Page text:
Another quote the book mentions is by Roman philosopher Seneca, who argued 2,000 years ago that, “Life is very short and anxious for those who forget the past, neglect the present, and fear the future. When they come to the end of it, the poor wretches realize too late that for all this time they have been preoccupied in doing nothing.” As an introvert who often gets lost in her thoughts and spends a lot of time reflecting, this quote spoke to me. Having that silence in your mind is important, because if you keep not being in the moment and only thinking about the past or future, then you can’t truly experience your life to its fullest potential.
“The opposite of silence is… Thinking.” –Marina Abramović
What stuck with me most from the book was a small part where the performance artist Marina Abramović, who “has made silence into an art form,” was mentioned and how she said, “[T]he opposite of silence is a brain at work. Thinking.” After I read that, it clicked that if you just stop that inner dialogue — the one that’s constantly thinking — then you can experience true silence and be in the moment. As I read it, I decided to try it out. I temporarily paused my inner dialogue as I was sitting there. Oddly enough, I hadn’t tried doing that intentionally before, even when I had tried to be in the present moment by not thinking about the past. But when I just stopped the loop of thoughts for a few seconds, I was surprised that, for once, I was in full silence and it felt extremely quiet, in a peaceful but surprising way. I looked up from the book and felt more awake and alert.
How Silence in Your Mind Feels
It seems so simple to just mute that inner dialogue, and maybe to some who often practice mindfulness, it is… but to others, it’s hard to grasp the concept of stopping the inner chatter. And it’s not easy to do. Sometimes it can only be done for a few seconds at a time. But it takes practice, and it’s worth it — because in that moment that you silence your mind, you will feel the difference within, and it feels amazing. To me, it kind of feels like being on autopilot, then snapping out of it and coming back to reality (the present moment). It also reminds me of the feeling of when you fully smile, and how doing that makes you feel happy.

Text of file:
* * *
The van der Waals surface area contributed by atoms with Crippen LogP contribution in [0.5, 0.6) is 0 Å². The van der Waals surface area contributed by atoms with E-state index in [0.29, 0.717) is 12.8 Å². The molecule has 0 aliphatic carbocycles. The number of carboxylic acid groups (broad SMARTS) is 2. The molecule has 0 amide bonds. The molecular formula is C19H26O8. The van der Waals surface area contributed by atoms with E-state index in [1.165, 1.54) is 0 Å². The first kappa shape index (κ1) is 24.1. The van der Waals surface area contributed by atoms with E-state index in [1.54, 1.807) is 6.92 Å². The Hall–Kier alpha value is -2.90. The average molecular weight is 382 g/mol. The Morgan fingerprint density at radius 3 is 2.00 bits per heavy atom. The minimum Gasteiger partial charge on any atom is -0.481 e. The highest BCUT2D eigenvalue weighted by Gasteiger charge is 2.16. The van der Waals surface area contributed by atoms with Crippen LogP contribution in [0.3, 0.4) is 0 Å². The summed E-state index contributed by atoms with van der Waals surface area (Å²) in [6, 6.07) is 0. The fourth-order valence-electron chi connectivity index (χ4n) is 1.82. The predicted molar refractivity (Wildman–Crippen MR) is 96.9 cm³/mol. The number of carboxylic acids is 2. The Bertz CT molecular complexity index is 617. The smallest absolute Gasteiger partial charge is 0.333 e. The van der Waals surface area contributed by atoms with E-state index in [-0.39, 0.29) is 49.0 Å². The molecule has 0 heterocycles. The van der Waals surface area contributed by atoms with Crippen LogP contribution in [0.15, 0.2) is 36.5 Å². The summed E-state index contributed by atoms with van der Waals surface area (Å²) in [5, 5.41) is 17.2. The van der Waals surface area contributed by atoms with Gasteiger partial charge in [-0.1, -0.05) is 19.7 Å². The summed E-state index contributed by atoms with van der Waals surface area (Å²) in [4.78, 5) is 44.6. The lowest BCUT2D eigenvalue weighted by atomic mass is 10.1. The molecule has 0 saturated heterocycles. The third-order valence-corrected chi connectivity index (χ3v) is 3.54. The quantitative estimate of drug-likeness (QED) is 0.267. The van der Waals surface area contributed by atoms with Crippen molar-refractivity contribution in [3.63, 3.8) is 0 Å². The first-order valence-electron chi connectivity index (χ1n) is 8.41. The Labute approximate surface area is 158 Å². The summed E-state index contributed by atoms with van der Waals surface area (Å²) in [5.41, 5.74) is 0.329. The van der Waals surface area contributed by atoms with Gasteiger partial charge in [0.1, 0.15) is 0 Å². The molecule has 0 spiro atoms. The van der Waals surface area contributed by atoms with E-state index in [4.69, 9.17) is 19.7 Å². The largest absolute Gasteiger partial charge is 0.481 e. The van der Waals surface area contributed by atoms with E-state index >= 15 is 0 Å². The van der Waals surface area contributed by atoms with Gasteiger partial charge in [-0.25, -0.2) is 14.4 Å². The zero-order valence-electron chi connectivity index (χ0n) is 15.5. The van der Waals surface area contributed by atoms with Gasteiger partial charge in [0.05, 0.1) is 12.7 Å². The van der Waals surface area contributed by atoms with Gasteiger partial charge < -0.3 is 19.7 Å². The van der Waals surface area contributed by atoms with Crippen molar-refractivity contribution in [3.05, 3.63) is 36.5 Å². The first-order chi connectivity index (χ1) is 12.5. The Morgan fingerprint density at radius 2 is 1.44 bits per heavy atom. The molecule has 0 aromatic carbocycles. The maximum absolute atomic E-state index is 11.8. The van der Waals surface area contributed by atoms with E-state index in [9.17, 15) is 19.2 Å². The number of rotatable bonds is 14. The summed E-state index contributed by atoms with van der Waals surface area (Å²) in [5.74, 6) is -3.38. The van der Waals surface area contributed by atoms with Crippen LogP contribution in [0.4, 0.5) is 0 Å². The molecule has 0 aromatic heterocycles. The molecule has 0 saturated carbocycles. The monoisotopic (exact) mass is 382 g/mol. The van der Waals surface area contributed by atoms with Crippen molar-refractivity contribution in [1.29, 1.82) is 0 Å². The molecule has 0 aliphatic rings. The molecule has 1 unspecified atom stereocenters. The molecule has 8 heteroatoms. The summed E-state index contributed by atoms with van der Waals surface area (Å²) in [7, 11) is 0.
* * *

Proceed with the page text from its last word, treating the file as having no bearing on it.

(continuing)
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How Mindfulness Can Be Applied to Our Lives as Introverts
For introverts, there are many ways for us to incorporate mindfulness into our daily routine and ways to practice it for longer periods of time. A few of these include:
- Focus on something physically in front of you. Sometimes, even when I try to focus on the things in front of me — whether it’s the poster on the wall, the water bottle on the table, or the view of the tree out the window — I am partly focusing on it, but my mind is also somewhere else. But when I bring myself back and focus on the specific object, rather than thinking about everything else (or thinking about the fact that I need to focus on this thing), then I’m able to bring myself into the present moment.